This is a post by Julia M. Julia serves as a Campus Minister at a Catholic college in the Midwest. She’s learning what it means to minister to a community while also questioning many of the practices and traditions of the Church; sometimes it’s quite a challenge! She’s especially passionate about feminist theology and story-telling, particularly as they relate to the integration of sexuality and spirituality.
I used to joke that I was the only one of my 12 young adult cousins that still went to Mass on my own – meaning without parents encouraging or forcing me. But I’m not sure I can say that anymore. I’m losing interest in the Mass. It’s a beautiful practice that can sometimes be so comforting, reminding me of my childhood, my family, and people that I love. Since my first Feminist Theology class, however, I’ve struggled to sit in Mass without analyzing everything I saw and heard. For a while I thought, ‘oh, its no big deal.’ So much of my daily life included thinking about, studying, and contemplating the Creator. Mass wasn’t the only place I could experience spirituality.
This last year has changed things. I’m no longer a student of theology. Now, I minister at a small Catholic university in the Midwest. And I’m the only minister there. We have no priest, no sister, no other lay people working in ministry. Just me. Because of this, a part of my otherwise enjoyable job description was to attend every Sunday night Mass we held on campus.
Let me give a little background: the school I’m at is largely a commuter school with most students either living at home or going home each weekend to work and spend time with family. Many students, then, go to Mass with their families on Sunday mornings or do not attend Mass at all. Very few students ever attended our Sunday night Masses. (I think the most that I ever saw there were 12 students at one Mass.) I love small communities, but this was different. I was a leader and a minister – but not really. There, at Mass, the priest was the leader; he was the minister. I was just there to set everything up for him and put it away when he left. Sundays were totally different than Monday-Friday. During the week, I would sit with the students and talk to them and engage in spiritual conversation and practice. On Sunday nights, I was the priest’s helper.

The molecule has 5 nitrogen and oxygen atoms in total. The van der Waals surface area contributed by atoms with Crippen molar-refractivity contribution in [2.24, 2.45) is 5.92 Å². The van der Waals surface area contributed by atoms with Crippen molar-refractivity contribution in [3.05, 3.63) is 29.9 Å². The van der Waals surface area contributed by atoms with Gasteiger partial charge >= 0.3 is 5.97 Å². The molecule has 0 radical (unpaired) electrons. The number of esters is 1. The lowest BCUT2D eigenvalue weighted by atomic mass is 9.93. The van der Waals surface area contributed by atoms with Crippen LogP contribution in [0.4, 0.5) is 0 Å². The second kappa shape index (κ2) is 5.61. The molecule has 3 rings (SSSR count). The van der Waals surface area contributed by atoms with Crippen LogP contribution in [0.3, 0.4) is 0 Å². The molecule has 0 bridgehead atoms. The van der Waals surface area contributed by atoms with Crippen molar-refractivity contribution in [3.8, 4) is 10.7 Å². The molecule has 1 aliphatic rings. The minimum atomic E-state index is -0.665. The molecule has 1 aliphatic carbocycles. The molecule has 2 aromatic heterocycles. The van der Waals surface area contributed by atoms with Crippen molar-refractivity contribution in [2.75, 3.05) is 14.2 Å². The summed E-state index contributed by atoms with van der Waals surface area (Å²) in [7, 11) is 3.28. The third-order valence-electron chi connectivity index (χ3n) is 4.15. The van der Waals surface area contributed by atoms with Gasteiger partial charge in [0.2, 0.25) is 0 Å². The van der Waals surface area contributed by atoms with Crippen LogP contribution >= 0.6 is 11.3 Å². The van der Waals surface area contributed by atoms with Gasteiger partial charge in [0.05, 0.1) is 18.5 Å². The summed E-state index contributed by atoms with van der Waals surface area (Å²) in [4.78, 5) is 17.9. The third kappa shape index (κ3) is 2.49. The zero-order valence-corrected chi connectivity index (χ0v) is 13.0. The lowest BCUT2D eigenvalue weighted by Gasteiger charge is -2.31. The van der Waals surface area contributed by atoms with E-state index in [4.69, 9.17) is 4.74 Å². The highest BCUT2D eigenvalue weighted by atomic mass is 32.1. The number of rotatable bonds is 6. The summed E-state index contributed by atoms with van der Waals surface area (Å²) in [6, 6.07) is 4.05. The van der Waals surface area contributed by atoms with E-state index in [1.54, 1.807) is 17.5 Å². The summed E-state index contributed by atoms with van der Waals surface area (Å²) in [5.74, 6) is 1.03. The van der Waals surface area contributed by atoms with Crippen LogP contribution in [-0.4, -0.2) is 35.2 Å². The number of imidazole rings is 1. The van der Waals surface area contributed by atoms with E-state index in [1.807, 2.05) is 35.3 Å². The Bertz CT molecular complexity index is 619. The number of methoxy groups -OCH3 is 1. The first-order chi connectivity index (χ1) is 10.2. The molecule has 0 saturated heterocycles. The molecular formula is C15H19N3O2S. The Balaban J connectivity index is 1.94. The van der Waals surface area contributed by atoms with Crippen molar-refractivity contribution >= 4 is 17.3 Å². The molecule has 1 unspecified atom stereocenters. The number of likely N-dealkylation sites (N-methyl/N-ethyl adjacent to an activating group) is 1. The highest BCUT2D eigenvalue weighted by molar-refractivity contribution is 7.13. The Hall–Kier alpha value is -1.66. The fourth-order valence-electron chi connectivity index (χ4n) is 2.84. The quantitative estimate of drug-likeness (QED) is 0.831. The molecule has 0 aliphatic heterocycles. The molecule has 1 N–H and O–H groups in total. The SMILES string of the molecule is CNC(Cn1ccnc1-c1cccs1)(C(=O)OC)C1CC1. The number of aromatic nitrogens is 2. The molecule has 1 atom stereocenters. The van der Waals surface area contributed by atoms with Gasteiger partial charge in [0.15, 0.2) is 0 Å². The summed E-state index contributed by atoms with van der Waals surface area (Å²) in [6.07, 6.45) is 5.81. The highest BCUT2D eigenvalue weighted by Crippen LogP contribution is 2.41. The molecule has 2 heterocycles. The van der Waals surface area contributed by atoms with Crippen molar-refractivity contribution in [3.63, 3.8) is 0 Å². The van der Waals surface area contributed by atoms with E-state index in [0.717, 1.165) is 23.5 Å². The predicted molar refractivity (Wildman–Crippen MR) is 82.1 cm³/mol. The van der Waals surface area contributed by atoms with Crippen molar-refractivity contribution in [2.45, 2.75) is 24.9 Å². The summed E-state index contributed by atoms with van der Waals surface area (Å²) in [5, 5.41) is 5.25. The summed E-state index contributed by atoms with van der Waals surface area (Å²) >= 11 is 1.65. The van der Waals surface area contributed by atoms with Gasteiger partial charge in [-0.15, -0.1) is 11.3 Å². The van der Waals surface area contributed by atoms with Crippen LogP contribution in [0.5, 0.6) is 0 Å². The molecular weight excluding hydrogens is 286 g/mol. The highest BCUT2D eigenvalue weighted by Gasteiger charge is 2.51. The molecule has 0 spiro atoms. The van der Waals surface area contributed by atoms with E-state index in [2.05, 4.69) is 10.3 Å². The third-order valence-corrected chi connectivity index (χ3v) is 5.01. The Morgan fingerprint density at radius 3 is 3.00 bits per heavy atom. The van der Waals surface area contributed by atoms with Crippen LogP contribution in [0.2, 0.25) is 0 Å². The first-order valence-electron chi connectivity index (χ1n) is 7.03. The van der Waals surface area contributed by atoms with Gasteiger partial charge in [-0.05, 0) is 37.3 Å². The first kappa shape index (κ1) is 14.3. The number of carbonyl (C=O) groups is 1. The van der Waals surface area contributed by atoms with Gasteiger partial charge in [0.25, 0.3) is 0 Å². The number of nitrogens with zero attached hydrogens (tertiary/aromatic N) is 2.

That said, every Sunday around two in the afternoon, I started dreading heading back to work. I couldn’t think about it as anything other than that: work. On Sundays I lost my credibility to minister to the community that I had grown to know. Those nights I was just a young woman preparing the way for the older male priest – most often a stranger, since he was whoever from the area we could get to come help out that night – to celebrate the “true” sacrament, to allow us all to “finally really experience God.”
One evening after Mass, a priest scolded me for not doing enough to build community and bring the students in for Mass. He never asked how many students attend our other spiritually-enriching or prayerful services on campus or where the students seem to find meaning. He didn’t ask me what they were struggling with or how we could best minister to them. He just scolded me for not creating a vibrant Mass for the student body. Hey, Father, I’ve got very limited opportunity to make the Mass “vibrant” when I’ve got a makeshift community of eight and don’t know which priest will be presiding over the next Mass and if he’ll “approve of” the vibrant liturgies we practice. Oh, and I’m not the one preaching the homilies!
(Don’t get me wrong: I appreciated the men’s help and their desire to work with our students. What I didn’t like, though, was that our community had to call in a stranger to lead us in intimate prayer and that these strangers felt the need to take over and then criticize our spiritual community.)
I share this to explain a reason why I’ve recently lost my interest in Mass altogether. Since the school year ended, I haven’t been able to get myself to go to Mass alone. If I’m with my family and they ask, I’ll go because then it’s about being with a community of people that I love and celebrating a tradition that is dear to us. Even when I’m alone and Saturday night comes, I’ll lay in my bed checking the times of the local Masses but when Sunday morning arrives, I can no longer bring myself to go. And I feel the lack of community and the lack of ritual something strong but know I need to start looking elsewhere, for now at least, to feed that spiritual hunger I so desire. So here I find myself, questioning what to do next as the new school year begins and searching for something meaningful as I sadly break away from what too often stands in the way of my relationship with the Creator.